Finance – The CFO or a direct report, to include risk management or loss prevention
Operations – The COO or a direct report, to include security and Environmental, Health and Safety (EHS)
Executive Council – A member of the senior management team, to include the general counsel, director of human resources or manager of corporate communications
Information Technology – The CIO or a direct report in data center operations (some organizations have a program/project management office, where BCM may reside)
Internal Audit – The director of internal audit enforces the company’s business continuity policies through decentralized execution or dedicated internal audit resources

What is the relationship between business continuity and enterprise-wide risk management?

In the Enterprise Risk Management (ERM) Integrated Framework, the Committee of Sponsoring Organizations of the Treadway Commission (COSO) defines ERM as:

A process, effected by an entity’s board of directors, management, and other personnel, applied in strategy setting and across the enterprise, designed to identify potential events that may affect the entity, and manage risk to be within its risk appetite, to provide reasonable assurance regarding the achievement of entity objectives.
The definition reflects certain fundamental concepts. ERM is:

A process, ongoing and flowing through an entity
Effected by people at every level of an organization
Applied in strategy setting
Applied across the enterprise, at every level and unit, and includes taking an entity-level portfolio view of risk
Designed to identify potential events that, if they occur, will affect the entity, and to manage risk within its risk appetite
Able to provide reasonable assurance to an entity’s management and board of directors
Geared toward achievement of objectives in one or more separate but overlapping categories
BCM is one component of an effective enterprise program designed to manage risk and is, therefore emerging as one of many pillars within ERM.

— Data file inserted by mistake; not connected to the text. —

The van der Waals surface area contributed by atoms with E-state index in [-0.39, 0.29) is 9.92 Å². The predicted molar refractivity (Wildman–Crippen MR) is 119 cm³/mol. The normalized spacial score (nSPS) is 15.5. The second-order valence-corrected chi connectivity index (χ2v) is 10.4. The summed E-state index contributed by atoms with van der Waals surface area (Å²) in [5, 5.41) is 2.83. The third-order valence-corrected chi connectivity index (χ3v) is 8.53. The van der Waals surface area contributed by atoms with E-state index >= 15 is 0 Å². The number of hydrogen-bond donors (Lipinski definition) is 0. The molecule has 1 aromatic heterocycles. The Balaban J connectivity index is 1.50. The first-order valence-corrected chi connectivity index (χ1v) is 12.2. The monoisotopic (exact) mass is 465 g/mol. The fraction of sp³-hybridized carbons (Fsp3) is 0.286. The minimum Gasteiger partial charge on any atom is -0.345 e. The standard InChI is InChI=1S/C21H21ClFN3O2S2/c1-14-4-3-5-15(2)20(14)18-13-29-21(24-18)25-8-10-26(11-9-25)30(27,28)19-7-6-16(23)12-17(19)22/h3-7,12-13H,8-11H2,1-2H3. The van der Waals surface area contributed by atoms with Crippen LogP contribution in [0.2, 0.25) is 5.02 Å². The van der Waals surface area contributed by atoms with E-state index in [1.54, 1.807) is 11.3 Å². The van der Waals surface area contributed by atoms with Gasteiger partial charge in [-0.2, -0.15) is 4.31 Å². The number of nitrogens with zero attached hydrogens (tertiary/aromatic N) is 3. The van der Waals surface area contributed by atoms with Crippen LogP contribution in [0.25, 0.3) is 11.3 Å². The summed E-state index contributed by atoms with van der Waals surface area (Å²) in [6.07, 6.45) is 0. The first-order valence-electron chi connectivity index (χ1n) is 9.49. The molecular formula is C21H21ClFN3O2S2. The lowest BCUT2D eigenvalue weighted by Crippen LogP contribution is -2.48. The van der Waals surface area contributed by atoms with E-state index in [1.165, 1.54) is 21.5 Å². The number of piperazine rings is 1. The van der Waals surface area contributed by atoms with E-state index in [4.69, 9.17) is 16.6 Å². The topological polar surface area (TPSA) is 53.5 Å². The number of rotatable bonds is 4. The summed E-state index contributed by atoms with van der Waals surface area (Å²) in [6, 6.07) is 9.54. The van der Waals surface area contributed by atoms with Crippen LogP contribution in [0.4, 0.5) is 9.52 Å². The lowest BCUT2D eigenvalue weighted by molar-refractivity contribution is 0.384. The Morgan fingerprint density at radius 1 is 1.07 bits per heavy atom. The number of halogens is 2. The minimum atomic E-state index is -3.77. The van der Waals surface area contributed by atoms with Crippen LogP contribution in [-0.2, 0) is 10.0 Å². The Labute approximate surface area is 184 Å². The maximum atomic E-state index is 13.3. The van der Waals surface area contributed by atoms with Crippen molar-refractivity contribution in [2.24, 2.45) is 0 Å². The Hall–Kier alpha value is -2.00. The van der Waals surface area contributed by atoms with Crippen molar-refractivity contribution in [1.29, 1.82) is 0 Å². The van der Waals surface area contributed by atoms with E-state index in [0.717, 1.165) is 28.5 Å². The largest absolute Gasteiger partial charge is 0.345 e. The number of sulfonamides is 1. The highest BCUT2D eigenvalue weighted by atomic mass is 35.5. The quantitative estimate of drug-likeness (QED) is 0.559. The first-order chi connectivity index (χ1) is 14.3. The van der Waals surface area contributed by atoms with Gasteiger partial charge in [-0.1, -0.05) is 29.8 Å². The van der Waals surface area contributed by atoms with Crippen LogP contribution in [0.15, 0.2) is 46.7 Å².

Can you explain the regulatory and compliance landscape regarding BCM?

Since 2001, nearly every BCM regulatory requirement or standard has been enhanced or expanded to address increases in the threat environment, as well as a greater focus on corporate governance. Some of the most commonly used industry standards are:

International Standards Organization (ISO) 22301
Federal Financial Institution Examination Council (FFIEC)
National Fire Protection Act (NFPA) 1600
Business Continuity Institute (BCI) Good Practices

Should I Do BCM Myself?

In our view, there are two kinds of situations where it might make sense for a company to do BCM on its own:
When the company is relatively small (say under a hundred employees) and/or has relatively few business units (say 10 or fewer).
When the company (whatever its size and complexity) has a mature BCM program that was set up with the guidance of a professional, to the point where all they are doing now is ongoing maintenance and continuous improvement.
For all other companies and situations, the company will really be better off, in my opinion, if it invests in outside help.
This is especially true in the case of medium and large organizations that are just getting started with their BCM programs.

Business continuity consulting for today’s leading companies.